Seeking Moral Coherence in American Political Life

EDITORIAL: Pope Francis said in 2015, when asked if politics is martyrdom, ‘Yes. It is a kind of martyrdom. But it is a daily martyrdom: seeking the common good without letting yourself be corrupted.’

(photo: Shutterstock)

When the 116th Congress opened Jan. 3, the first piece of legislation voted on by the new Democrat majority in the U.S. House of Representatives sent a clear message to the pro-life movement: Prepare for another long struggle to defend the unborn. 

Elections, as the saying goes, have consequences. The November 2018 midterm elections ended with a divided government. President Donald Trump and the Republican Party retained control of the U.S. Senate, while the Democrats won some 40 seats and swung back the majority in the House of Representatives. That meant the return of California Rep. Nancy Pelosi as speaker of the House for the first time since 2011, a hard leftward turn for the chamber, and at least two more years of intensified partisan warfare.

Moments after the installation of the new leadership in the House, the Democrat majority introduced the Consolidated Appropriations Act of 2019 that proclaimed unmistakably the resurgent power of the abortion industry. 

The spending bill, ostensibly intended to end the partial government shutdown, also enumerated the spending priorities of the new Democrat majority. Among the provisions: abandoning the Mexico City Policy that prohibits the funding of foreign nongovernmental organizations that promote or perform abortions and that was significantly strengthened under President Trump as the “Protecting Life in Global Health Assistance” policy.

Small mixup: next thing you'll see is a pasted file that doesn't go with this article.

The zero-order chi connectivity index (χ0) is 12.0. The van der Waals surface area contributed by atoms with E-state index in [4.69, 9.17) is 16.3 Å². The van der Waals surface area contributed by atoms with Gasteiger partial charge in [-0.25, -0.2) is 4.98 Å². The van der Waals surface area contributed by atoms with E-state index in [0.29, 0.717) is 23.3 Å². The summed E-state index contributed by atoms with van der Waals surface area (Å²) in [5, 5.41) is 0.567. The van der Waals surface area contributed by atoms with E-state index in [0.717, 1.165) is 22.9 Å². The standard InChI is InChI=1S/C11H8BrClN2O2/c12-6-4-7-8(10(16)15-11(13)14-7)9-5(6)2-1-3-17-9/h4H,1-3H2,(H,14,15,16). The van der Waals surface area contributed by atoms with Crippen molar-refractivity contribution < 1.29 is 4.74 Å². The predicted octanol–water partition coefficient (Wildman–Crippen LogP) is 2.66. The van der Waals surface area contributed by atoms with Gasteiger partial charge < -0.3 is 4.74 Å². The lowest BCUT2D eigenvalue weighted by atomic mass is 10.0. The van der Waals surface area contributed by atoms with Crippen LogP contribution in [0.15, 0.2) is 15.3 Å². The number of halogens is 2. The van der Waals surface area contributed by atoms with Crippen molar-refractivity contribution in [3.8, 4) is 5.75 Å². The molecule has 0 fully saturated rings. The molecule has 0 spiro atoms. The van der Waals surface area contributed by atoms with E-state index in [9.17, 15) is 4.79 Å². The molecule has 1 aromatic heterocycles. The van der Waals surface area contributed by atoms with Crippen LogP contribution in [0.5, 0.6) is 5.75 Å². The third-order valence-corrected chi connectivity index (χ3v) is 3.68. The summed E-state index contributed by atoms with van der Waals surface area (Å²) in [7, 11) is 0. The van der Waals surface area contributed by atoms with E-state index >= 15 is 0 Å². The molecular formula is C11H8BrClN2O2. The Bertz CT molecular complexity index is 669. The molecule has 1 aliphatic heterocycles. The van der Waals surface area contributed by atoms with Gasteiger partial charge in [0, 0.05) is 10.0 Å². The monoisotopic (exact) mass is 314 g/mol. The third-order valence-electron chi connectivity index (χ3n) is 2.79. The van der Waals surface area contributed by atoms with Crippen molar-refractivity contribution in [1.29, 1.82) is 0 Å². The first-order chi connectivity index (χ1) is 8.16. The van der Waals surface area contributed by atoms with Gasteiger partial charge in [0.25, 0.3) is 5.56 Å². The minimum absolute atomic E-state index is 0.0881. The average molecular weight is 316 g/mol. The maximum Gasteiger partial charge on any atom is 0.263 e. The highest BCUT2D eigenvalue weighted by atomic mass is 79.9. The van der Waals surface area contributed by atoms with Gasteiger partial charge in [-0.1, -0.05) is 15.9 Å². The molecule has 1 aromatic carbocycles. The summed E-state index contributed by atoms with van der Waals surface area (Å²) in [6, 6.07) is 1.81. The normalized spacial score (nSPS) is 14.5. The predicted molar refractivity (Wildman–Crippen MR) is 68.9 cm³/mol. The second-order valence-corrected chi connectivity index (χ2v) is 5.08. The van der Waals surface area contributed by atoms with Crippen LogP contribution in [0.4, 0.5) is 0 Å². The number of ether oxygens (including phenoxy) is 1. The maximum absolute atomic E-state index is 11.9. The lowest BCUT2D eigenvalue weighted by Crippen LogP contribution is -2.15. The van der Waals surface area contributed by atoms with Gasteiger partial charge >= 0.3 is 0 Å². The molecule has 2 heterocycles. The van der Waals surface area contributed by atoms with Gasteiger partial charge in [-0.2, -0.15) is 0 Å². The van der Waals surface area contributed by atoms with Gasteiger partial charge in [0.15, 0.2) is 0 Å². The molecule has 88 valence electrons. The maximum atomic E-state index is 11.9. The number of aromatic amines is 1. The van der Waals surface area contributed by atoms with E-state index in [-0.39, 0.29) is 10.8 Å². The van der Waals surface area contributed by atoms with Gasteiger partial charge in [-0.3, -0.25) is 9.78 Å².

It also added funding to the United Nations, including the restoration of money for the U.N. Population Fund, with its support for China’s brutal policy of coercive abortion and involuntary sterilization.

Pro-life leaders condemned the provisions. Marjorie Dannenfelser, president of the Susan B. Anthony List, one of the largest pro-life organizations in America, said in a statement, “A strong majority of Americans oppose taxpayer funding of abortion. … The House’s spending bill would repeal this successful pro-life policy, making taxpayers complicit in the exportation of abortion and destruction of countless unborn children around the world.”

The bill passed the Democrat-controlled House, but it was declared dead on arrival in the U.S. Senate, as Senate Majority Leader Mitch McConnell, R-Ky., refused to bring the legislation to the Senate floor. Trump also declared he would veto the bill if it reached his desk.

The passage of the bill all took place on the very day that Pelosi, a Catholic, delivered a speech in which she said — without any apparent sense of irony — that “America’s heart is full of love” and then quoted the well-known Prayer of St. Francis, “Lord, make me a channel of thy peace.”

The wild contradictions continued the very next day, when a new member of Congress, Rep. Rashida Tlaib, a Democrat from Michigan, proclaimed publicly that the House majority would fight Trump. She then added a promise to impeach the president, made in front of children in shockingly crude language.

The comments caused understandable anger from members of both parties, but equally striking was how many commentators and politicians rushed to her defense. Pelosi — who has condemned the president’s bare-knuckle rhetoric, refused to denounce Tlaib, saying, “I’m not in the censorship business.”

All of this was immediately dispiriting to many Americans — Catholics in particular — who had hoped that a new Congress might mark a chance for civility and working for the common good.